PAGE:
We had a tempest-y day last week in the Carolinas and I am here to tell you no one would choose a windy storm over a lovely, brightly printed and pretty bit of linen or cotton. No one. Except a storm chaser might, but those people--while interesting--are probably totally nuts and consequently not great candidates for tea towel collections. You and I are inherently sane(ish) and therefore we love tea towels! They are the best. (So are storm chasers, really. I love to sit on my couch and live vicariously through their adrenaline filled journeys deep in to the heart of dangerous and uncomfortable storms. Tea towels for them too! Perfect for futile moppings of camera lenses in the face of driving horizontal rain.)
Anywho, according to an article entitled "A Brief History of Tea Towels" on the Weaving Today website, tea towels originated in 18th century England. Made from lint-free linen, they were used to dry fine china and other delicate household treasures. Another possible employment was to insulate the tea pot or cover a tray of delicious baked goods prior to serving. Early tea towels featured embroidery, often done by the ladies of the house as hand stitching was considered a suitable past time for upper class women at this time. The common custom of embroidering tea towels continued right up through the middle of the last century as we see in this example circa 1950s or 1960s:
Embroidered tea towels are still fun to make and great to give as gifts. I stitched up a pile a few years ago to give as favors for a kitchen shower I was hosting for a friend. I used these patterns from Sublime Stitching but there are lots of great options out there including vintage patterns like the one above. My lovely friend Liz sells great embroidery patterns including this one that looks charming on a tea towel. I love the combination of fun to make, attractive and useful, don't you?
The earliest example of printed tea towels that I can find reference to is the use of patterned feedsack cloth. This early example of repurposing or upcycling ( which, by the way, our ancestors did not need a special term for as they just called it "using") gained popularity throughout the early part of the twentieth century. The towels, made from the printed but rough material used to transport goods such as flour and grains, were suited to their purpose and attractive. Though sturdy, they were hard used and many haven't survived to resurface on the vintage marketplace. A lot of the items I see offered for resale that are marked "feedsack" are either reproductions or are referencing a type of rough cotton fabric that is similar in texture to feedsack fabric.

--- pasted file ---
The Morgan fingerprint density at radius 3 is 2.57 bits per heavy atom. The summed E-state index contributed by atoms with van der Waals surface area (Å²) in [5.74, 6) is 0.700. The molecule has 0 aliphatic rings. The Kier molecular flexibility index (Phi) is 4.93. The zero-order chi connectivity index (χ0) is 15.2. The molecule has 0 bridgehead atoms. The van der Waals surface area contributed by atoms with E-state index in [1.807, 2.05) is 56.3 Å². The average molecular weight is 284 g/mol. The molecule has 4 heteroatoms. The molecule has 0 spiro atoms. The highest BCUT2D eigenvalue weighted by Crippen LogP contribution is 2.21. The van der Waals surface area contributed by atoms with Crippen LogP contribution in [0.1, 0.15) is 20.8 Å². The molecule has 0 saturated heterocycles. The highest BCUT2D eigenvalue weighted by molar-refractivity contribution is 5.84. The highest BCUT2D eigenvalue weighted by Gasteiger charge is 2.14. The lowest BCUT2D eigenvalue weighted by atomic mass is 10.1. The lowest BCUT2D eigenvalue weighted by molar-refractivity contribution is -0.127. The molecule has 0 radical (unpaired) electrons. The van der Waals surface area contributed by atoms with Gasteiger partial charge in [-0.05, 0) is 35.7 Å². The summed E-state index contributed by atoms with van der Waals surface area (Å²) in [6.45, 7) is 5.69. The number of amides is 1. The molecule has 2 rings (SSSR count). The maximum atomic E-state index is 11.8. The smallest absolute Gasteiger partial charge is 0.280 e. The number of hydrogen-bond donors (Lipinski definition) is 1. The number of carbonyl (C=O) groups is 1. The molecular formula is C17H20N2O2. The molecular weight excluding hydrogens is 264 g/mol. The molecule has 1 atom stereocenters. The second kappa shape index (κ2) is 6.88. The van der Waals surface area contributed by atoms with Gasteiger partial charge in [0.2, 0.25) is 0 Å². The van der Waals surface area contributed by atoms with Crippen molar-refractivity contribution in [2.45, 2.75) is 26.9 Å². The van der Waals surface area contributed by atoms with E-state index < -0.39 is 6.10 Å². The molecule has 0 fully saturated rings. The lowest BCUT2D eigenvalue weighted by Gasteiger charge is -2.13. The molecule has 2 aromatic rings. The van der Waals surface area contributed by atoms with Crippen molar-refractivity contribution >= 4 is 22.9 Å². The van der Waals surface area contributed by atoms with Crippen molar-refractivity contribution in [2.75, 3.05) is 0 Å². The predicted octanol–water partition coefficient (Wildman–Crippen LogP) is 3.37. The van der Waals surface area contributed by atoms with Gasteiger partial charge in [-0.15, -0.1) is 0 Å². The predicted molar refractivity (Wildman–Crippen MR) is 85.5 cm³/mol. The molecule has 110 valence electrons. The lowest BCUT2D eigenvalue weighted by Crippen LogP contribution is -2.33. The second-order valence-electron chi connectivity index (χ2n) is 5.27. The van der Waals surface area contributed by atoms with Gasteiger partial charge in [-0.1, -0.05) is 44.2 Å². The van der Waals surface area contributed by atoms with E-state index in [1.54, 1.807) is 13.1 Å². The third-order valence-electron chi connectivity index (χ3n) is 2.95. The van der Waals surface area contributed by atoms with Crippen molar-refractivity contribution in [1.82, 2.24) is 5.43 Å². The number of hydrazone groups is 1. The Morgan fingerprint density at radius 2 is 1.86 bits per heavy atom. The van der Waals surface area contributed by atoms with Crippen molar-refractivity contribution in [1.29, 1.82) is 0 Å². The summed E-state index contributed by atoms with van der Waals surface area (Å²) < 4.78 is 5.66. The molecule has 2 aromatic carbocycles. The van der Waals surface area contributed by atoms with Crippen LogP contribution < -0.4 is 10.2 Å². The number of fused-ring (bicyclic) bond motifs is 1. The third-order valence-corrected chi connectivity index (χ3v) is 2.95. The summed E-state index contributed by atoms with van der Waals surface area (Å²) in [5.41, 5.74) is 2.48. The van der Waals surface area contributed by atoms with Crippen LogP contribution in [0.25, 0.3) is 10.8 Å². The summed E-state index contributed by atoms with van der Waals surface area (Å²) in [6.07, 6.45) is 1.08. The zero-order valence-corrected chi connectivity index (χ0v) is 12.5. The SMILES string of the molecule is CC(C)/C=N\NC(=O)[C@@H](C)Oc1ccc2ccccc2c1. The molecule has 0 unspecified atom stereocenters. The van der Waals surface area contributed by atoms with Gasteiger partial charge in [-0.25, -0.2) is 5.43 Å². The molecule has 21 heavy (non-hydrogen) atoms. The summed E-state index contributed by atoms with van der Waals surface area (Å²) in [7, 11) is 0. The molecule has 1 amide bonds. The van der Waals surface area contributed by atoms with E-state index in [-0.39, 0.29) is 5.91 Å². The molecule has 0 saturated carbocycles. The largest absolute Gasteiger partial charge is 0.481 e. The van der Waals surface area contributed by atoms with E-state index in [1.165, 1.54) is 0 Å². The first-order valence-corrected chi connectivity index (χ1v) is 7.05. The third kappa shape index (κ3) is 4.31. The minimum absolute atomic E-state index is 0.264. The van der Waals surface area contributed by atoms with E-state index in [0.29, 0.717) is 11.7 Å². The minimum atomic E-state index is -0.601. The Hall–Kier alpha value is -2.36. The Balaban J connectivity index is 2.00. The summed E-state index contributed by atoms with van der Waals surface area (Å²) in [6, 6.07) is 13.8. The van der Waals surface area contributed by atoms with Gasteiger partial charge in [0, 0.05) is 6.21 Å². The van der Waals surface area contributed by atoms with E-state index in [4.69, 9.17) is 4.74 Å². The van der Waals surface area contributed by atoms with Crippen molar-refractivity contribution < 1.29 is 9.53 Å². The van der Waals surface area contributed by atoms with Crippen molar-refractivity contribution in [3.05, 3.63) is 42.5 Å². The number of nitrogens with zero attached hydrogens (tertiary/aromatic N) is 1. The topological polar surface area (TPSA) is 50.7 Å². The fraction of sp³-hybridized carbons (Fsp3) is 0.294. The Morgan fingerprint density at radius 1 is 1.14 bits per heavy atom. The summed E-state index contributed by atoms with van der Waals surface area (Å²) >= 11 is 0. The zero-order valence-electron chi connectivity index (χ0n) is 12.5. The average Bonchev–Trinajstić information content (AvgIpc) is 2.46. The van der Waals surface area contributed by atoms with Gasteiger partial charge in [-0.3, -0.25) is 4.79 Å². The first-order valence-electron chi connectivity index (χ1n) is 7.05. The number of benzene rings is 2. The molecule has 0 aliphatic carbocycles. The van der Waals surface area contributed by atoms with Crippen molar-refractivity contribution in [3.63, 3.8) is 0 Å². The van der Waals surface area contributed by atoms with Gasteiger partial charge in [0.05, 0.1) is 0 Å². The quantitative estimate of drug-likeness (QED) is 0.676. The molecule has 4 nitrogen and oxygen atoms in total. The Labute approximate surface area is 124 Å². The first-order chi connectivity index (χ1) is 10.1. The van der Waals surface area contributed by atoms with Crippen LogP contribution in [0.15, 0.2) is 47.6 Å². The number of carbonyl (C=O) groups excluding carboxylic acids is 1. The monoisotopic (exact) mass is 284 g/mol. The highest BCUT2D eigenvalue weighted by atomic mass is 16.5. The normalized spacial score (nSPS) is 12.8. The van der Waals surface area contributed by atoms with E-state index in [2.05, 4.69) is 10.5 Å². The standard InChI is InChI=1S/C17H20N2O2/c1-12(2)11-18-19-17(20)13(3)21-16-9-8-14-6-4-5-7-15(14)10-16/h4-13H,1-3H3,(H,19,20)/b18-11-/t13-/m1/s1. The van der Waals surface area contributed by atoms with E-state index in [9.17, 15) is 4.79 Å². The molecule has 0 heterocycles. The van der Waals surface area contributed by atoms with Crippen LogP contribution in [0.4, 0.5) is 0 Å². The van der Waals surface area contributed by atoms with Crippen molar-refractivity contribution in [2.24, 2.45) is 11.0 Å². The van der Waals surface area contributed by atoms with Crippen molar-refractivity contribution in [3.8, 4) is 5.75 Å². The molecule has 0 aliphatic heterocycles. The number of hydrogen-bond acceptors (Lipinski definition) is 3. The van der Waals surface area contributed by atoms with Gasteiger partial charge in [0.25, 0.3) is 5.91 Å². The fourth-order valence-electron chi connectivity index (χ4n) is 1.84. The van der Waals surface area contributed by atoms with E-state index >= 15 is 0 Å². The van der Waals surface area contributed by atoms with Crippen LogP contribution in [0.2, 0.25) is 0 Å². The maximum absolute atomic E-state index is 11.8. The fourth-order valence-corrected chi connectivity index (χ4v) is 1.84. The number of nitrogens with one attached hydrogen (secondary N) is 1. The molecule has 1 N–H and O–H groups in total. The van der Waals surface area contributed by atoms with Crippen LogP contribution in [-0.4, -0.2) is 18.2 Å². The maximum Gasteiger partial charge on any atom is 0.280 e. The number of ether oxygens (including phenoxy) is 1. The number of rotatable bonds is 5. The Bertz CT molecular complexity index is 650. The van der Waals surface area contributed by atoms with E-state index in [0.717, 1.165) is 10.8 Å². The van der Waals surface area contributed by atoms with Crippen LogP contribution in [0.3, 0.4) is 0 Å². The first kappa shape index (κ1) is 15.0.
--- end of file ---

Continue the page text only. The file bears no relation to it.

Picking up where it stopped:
After the end of WWII, traveling as a tourist began to become popular and with tourists around we always find souvenirs! Souvenirs are a topic we may discuss quite a bit here on wonderland5 as they often become personalized objects that help us to tell the story of ourselves to those around us. They also help to remind us of the stories we are telling ourselves every day--what could be better than thinking of your trip to York last year while you are cleaning up the kitchen today? Tea towels printed with maps were especially popular in England and the UK but were also found in Europe and across the US. A fascinating fact that I learned while researching this post is that while the concept of maps on fabric was not new, it was employed very creatively during WWII. A blog post on welike2cook.com states that British airmen carried a map printed on silk in their survival kit as silk is more durable under stressful conditions than paper and also more easily concealed. How cool, right? I would love to see one of those in person (here's some on ebay).
During the eras of the 1950s through the early 1980s, another very popular category for the printed tea towel was the calendar towel. Many of these are currently on the resale market as they may not have been used at all or used primarily as a wall hanging decorative calendar. I currently have this lovely example hanging on my kitchen wall.
There seems to be a market for bringing this type of item back as I have been seeing artist produced calendar tea towels showing up around Christmas time in the last few years. I received the towel below last year from my sister, with whom I share a love of all things Vera Neumann.
Vintage printed tea towels can often be found priced at $10 (US) and under. They are an affordable, fun and easily stored collection. Modern printed tea towels come in at a slightly higher price point, costing approximately $15-30 (US), with the limited edition artist tea towels sometimes costing more. They still seem to be most popular in the UK. Ulster Weavers is a textile company in Ireland that has been in business since 1870. Their website shows the royal seal that states that they are kitchen textile suppliers by appointment to Her Majesty the Queen. I like to imagine that this contemporary towel from Ulster Weavers that I recently sold on ebay is similar to one Queen Elizabeth uses to dry her tea cups.
Ulster Weavers excels in graphic design for the tea towel and from the looks of my recent pinterest searches, it has done so for quite some time. I guess a tea towel is like a poster that you can use, or display, or fold up and put in a drawer for another time. This, to me, hits the high notes of a good collectible. I will be keeping my eyes peeled for more vintage graphic tea towels and I hope you will as well. Because if I haven't convinced you to hoard more objects than I am not doing my job properly. (This is *not true*--for if you are hoarding all the objects that lessens the chances that I will get to hoard them for a while.)